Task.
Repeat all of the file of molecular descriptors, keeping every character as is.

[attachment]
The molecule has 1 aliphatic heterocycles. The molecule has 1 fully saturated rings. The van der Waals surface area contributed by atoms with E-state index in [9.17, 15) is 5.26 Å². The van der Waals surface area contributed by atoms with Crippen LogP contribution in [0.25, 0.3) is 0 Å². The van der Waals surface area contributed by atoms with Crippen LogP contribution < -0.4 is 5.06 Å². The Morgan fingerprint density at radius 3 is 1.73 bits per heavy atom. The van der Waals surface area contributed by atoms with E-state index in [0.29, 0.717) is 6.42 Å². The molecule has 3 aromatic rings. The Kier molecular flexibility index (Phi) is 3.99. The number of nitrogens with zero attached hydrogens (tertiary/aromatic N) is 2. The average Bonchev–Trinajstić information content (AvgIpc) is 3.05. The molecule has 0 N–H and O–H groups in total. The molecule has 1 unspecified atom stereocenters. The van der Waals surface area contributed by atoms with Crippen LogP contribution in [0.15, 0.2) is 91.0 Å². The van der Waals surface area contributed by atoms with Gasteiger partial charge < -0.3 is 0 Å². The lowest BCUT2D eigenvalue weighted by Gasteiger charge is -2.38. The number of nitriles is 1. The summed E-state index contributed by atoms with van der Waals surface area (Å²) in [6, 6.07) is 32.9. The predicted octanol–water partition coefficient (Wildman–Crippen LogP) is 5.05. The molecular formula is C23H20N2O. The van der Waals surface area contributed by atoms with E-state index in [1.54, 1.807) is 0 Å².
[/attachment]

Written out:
The molecule has 1 aliphatic heterocycles. The molecule has 1 fully saturated rings. The van der Waals surface area contributed by atoms with E-state index in [9.17, 15) is 5.26 Å². The van der Waals surface area contributed by atoms with Crippen LogP contribution in [0.25, 0.3) is 0 Å². The van der Waals surface area contributed by atoms with Crippen LogP contribution < -0.4 is 5.06 Å². The Morgan fingerprint density at radius 3 is 1.73 bits per heavy atom. The van der Waals surface area contributed by atoms with E-state index in [0.29, 0.717) is 6.42 Å². The molecule has 3 aromatic rings. The Kier molecular flexibility index (Phi) is 3.99. The number of nitrogens with zero attached hydrogens (tertiary/aromatic N) is 2. The average Bonchev–Trinajstić information content (AvgIpc) is 3.05. The molecule has 0 N–H and O–H groups in total. The molecule has 1 unspecified atom stereocenters. The van der Waals surface area contributed by atoms with Crippen LogP contribution in [0.15, 0.2) is 91.0 Å². The van der Waals surface area contributed by atoms with Gasteiger partial charge < -0.3 is 0 Å². The lowest BCUT2D eigenvalue weighted by Gasteiger charge is -2.38. The number of nitriles is 1. The summed E-state index contributed by atoms with van der Waals surface area (Å²) in [6, 6.07) is 32.9. The predicted octanol–water partition coefficient (Wildman–Crippen LogP) is 5.05. The molecular formula is C23H20N2O. The van der Waals surface area contributed by atoms with E-state index in [1.54, 1.807) is 0 Å².